Virginia Giuffre was born Virginia Louise Roberts in Sacramento, California, on August 9, 1983, to parents Sky and Lynn Roberts. The family relocated to Loxahatchee in Palm Beach County, Florida, when she was four years old. Giuffre has a younger brother. It was reported that she had come from a "troubled home" and, from the age of seven, was molested by a close family friend. Giuffre told the Miami Herald that she went from being in "an abusive situation, to being a runaway, to living in foster homes." She lived on the streets at age 13 before getting abused by a 65-year-old sex trafficker, Ron Eppinger, in Miami. Giuffre lived with Eppinger for approximately 6 months. Eppinger reportedly ran a front business for international sex trafficking known as the modeling agency "Perfect 10". He was raided by the FBI and later pleaded guilty to charges of alien smuggling for prostitution, interstate travel for prostitution, and money laundering.
At the age of 14 she reunited with her father and returned to live with him. Her father worked as a maintenance manager at the Mar-a-Lago property owned by Donald Trump, and also helped Giuffre obtain a job there.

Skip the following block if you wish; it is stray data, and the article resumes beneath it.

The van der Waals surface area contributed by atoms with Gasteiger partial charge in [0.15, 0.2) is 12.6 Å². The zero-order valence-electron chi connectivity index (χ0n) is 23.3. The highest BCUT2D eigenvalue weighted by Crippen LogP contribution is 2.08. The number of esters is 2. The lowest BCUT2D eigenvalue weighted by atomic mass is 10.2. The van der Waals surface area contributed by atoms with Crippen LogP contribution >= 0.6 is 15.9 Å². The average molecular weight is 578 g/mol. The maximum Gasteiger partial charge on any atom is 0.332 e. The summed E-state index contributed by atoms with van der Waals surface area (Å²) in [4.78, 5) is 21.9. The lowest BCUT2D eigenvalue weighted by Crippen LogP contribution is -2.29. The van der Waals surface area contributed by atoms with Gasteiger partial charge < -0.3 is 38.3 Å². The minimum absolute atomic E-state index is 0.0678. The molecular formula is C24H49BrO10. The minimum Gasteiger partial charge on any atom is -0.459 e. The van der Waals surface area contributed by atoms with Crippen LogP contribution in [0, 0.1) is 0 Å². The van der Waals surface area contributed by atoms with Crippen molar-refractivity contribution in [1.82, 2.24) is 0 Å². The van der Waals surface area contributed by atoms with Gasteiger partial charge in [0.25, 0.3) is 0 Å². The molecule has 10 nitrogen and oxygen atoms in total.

Association with Epstein (2000–2002)
In the summer of 2000, Giuffre first met Ghislaine Maxwell when working as a spa attendant at Donald Trump's private Mar-a-Lago club while reading a book about massage therapy. Maxwell, a British socialite and daughter of the late media tycoon Robert Maxwell, approached Giuffre, noted the book that she was reading, inquired about her interest in massage, and offered her a potential job working for Epstein as a traveling masseuse with the assurance that no experience was necessary. Giuffre has stated that after Maxwell introduced her to Jeffrey Epstein, the two quickly began grooming her to provide sexual services under the guise that she was to be trained as a professional massage therapist.
Between 2000 and 2002, Giuffre was closely associated with Epstein and Maxwell, traveling between Epstein's residences in Palm Beach and Manhattan (at the Herbert N. Straus House), with additional trips to Epstein's Zorro ranch in New Mexico and private island Little Saint James. In the Miami Herald's award-winning investigative journalism series "Perversion of Justice", Giuffre describes her experiences of being trafficked by Epstein to provide massages and sexual services for him and a number of his business associates over a two-and-a-half-year period.